1. She often forgot the first half-knot that the bow has to be placed on
2. She was faltering in the very last step, pulling the loops through. She would let go of the loops while trying to manipulate them. She only needed to be shown how she could push the loop with a finger and only then grab it.
So I reminded Ricki (as she made one attempt after another), to do the first step, and I begged her to let me show her the last step. For ten minutes I begged. Literally ten minutes. And she was continuously trying again and again. [I also realized as I watched her that any previous teaching I had done was not effective as I am left handed, and had never “flipped over” to the other side to show her.]
Finally she gave up on being the “I know everything” lady, and watched a demonstration, twice. She tried, and almost succeeded. I showed her where to push, and she tried again, and succeeded. And she repeated this several times.
“See, Ricki?! Try, try, and in the end you succeed!!
Now this is high on my list of priorities. It is so important to her, that I don’t want her to forget this. I hope to practice often, and plan on davka (“davka” being a Hebrew word meaning “on purpose”, but with “umphhy” emphasis) buying her some tie shoes this year.

Friday, February 20, 2009

25 Things About Me

My brother tagged me on facebook, so I officially am giving up (this once) to my I-don’t-care-if-you-tagged-me policy.
1. I studied cello for about a year or two in grade school and was terrible at it…..
2. I was my Dad’s scuba diving partner for several years and loved it.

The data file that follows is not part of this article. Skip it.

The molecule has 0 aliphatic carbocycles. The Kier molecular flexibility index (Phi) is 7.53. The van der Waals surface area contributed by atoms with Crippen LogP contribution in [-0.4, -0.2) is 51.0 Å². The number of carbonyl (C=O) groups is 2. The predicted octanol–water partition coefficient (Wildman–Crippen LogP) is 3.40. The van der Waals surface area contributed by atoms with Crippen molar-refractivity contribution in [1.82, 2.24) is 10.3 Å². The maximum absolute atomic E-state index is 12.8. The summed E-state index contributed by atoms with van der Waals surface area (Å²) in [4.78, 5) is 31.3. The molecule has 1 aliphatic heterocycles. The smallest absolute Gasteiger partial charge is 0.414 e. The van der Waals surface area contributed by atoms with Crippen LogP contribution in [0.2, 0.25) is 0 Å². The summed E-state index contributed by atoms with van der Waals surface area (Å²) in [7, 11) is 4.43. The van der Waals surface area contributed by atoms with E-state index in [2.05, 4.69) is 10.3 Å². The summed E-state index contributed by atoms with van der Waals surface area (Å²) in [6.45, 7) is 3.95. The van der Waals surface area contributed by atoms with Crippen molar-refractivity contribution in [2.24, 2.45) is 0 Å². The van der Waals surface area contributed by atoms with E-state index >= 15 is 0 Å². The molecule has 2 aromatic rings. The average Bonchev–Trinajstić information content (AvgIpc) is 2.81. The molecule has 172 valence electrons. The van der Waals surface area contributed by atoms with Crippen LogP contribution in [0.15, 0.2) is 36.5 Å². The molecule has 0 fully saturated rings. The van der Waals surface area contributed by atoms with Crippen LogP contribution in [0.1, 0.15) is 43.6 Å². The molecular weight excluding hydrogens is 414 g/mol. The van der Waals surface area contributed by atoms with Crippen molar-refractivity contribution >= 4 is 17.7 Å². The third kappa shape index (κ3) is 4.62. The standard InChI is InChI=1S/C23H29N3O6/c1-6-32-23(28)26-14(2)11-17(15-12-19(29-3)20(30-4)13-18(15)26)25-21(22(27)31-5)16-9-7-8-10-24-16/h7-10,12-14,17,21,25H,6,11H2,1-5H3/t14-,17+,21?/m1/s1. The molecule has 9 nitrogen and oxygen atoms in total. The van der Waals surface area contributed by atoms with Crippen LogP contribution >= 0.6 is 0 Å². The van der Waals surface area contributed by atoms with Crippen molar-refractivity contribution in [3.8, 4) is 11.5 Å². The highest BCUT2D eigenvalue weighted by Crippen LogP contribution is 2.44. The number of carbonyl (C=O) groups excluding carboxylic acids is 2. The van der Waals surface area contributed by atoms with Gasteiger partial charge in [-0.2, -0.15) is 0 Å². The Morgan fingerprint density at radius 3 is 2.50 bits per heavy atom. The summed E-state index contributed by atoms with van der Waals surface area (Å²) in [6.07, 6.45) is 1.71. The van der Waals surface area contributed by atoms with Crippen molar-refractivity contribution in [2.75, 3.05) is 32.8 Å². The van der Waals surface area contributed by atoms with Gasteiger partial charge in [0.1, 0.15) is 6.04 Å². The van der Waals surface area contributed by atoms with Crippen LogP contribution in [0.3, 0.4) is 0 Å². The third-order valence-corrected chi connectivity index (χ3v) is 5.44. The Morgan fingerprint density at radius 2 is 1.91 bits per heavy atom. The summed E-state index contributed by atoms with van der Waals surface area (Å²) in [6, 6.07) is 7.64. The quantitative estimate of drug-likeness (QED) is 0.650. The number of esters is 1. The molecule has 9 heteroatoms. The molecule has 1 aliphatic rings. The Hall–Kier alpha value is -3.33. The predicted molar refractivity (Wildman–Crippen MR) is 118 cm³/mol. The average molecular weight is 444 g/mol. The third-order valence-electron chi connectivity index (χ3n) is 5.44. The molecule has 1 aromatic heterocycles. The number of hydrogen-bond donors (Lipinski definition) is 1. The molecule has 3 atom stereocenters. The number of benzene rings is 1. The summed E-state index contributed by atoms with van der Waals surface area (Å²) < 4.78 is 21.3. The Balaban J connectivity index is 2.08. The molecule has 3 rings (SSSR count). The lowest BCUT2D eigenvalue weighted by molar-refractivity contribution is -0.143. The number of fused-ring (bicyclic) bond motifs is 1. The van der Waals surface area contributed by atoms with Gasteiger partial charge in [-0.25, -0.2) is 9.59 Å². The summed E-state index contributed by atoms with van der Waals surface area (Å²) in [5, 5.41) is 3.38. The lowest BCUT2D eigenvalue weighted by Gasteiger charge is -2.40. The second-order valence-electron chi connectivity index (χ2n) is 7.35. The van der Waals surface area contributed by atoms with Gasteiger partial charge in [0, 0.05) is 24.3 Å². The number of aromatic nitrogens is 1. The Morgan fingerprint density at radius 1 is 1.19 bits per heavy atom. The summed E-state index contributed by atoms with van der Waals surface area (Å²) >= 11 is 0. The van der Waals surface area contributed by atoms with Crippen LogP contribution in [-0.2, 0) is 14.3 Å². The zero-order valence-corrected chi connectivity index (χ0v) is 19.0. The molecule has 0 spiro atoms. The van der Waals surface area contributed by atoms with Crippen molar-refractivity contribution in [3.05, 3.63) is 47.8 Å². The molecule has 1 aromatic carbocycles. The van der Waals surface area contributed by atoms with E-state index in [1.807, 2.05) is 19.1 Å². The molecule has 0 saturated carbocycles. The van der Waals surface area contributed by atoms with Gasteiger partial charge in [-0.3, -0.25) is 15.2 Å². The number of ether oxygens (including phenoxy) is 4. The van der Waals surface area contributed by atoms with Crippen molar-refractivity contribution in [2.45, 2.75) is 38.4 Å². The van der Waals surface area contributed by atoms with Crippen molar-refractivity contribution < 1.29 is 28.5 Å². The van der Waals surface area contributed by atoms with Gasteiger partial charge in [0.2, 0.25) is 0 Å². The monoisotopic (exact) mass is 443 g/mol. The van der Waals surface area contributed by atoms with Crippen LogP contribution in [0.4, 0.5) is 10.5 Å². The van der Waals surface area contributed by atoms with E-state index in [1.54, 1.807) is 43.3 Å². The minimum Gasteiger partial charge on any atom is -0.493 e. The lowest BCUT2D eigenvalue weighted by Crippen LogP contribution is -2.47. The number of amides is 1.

3. But Barracudas in the water scared the living daylights out of me. My Dad used to laugh at my always turning around to see if one was following us….
4. I have large feet. Got the “crazy big foot gene” from both sides. Maybe I should file for disability…..(finding shoes to fit is atrocious….. My current solution is a specialty store in Jaffa)
5. I used to have a big collie-German shepard dog, called “Circe”. (Today I would NEVER use such a name.) I used to hope that some prince charming would notice me with the dog, but it didn’t work.
6. Careers considered:
Doctor (too long training)
Oceanographer (not too appropriate for the religious girl I was trying to become)
7 I eventually became a registered nurse.
8 I finished high school in 3 years. Hated it and got out when I could. Result is that I never learned to type, and therefore I “type” today using the “Columbus method” (find a key and land on it.)
9. Had almost no friends in grade school.
10. Used to write a lot of poetry, first piece published in 7th grade statewide English competition.
11. Climbed long’s Peak when pretty young (don’t remember exactly when, but was in grade school).
12. Took Ballet for several years (Mom allowed so I would learn to not fall over my feet). I used to “dance” to records in our living room, imagining I was a professional dancer. I still like dance.
13. One winter day (age 10??) I wore rubber boots without the shoes, and got frostbite on my toes.
14. I have 4 married children, and several unmarried.
15. I love almost any music other than rap (and that’s not music, anyway….)
16. I am a perfectionist. Terribly so. I keep bumping into reality…..
17. I learned Spanish for several years. I forgot it, word for word, as I learned Hebrew. So it seems that I have a 2-language mind. (Unlike my husband, who knows several languages.)